OK, you decide. Last week President Bush, in a long speech commemorating the 60th anniversary of Israel’s founding, made the following statements to the Israeli Knesset (our equivalent of Congress).
“Jews and Americans have seen the consequences of disregarding the words of leaders who espouse hatred. And that is a mistake the world must not repeat in the 21st century.” An obvious reference to Iran’s Israel-hating President, Mahmoud Ahmadinejad. Then Bush said this:
“Some seem to believe we should negotiate with terrorists and radicals, as if some ingenious argument will persuade them they have been wrong all along. We have heard this foolish delusion before. As Nazi tanks crossed into Poland in 1939, an American senator declared: ‘Lord, if only I could have talked to Hitler, all of this might have been avoided.’ We have an obligation to call this what it is – the false comfort of appeasement, which has been repeatedly discredited by history.”
Who was Bush talking about? The White House said he was referring to “a wide range of people who have talked to or suggested we talk to Hamas, Hezbollah or their state sponsors.” I assumed it was Jimmy Carter, who had done just that. But Barack Obama claimed that they were “a false political attack,” on him and his fellow Democrats, and added “George Bush knows that I have never supported engagement with terrorists . … ”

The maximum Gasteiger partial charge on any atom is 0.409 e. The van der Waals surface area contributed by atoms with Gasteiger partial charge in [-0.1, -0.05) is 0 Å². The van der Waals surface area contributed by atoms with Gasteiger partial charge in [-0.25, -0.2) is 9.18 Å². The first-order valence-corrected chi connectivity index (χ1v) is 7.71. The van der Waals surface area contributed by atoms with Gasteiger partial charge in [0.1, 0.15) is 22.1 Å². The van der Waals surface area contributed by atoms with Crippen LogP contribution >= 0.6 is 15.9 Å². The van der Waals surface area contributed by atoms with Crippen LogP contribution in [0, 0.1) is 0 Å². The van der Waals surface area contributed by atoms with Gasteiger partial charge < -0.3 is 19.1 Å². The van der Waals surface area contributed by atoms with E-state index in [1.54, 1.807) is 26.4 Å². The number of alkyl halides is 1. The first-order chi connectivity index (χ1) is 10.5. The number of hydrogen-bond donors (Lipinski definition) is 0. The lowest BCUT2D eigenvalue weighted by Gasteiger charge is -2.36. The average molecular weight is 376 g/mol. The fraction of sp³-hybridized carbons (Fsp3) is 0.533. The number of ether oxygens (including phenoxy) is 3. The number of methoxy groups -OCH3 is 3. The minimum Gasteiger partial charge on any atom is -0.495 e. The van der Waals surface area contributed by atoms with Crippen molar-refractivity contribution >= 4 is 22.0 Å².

Well then, Sen. Obama simply should have announced that he strongly agreed with Bush’s statement. Instead we heard defensive anger. Why? Read Bush’s statement again. He makes no reference to any person or party. The senator he was quoting, William Borah of Idaho, actually was a Republican isolationist back in the ’20s and ’30s.
The Democrats think Bush specifically was targeting Obama’s declaration that he would meet with Iran’s Ahmadinejad “without precondition.” Obama insists that meeting with Iran’s president is not the same as appeasement.
For the sake of argument, let’s accept Obama’s premise and ask the more important question: Is it a good idea? Ever the idealist, Obama believes that nothing bad can come from talking. It could even clear up or pre-empt misunderstandings.
But history tells a different story. Meeting without preconditions can make things worse. It happened to one of the most revered Democrats of the last half-century, John F. Kennedy.
In June of 1961, President Kennedy met with Soviet leader Nikita Khrushchev in Vienna. Kennedy had been embarrassed by the failure of the Bay of Pigs invasion two month earlier to overthrow Fidel Castro in Cuba. The old Soviet boss sized up the new young president. He wasn’t impressed.
Two months later, the Berlin Wall was under construction. A year after that, the Soviets pushed Kennedy further by building Soviet missile bases in Cuba, which brought on the Cuban Missile Crisis. The Soviets ultimately agreed to dismantle their bases, but only because the U.S. agreed to secretly dismantle Saturn U.S. missile sites in Turkey.
Would there have been a Berlin Wall or a Cuban Missile Crisis if JFK hadn’t held those unnecessary talks with his Soviet counterpart in Vienna? We’ll never know, but we know this: The talks in Berlin did not go well for the U.S., and Soviet aggression accelerated after them.
That is why Barack Obama’s belief that unconditional talks with adversaries are worthwhile is, as leaders in both parties have said, naïve. And naïve idealism, on the left or on the right, is not what this country needs right now.
John Carlson, KOMO 1000 news and AM 570 KVI radio commentary, can be reached at firstname.lastname@example.org or email@example.com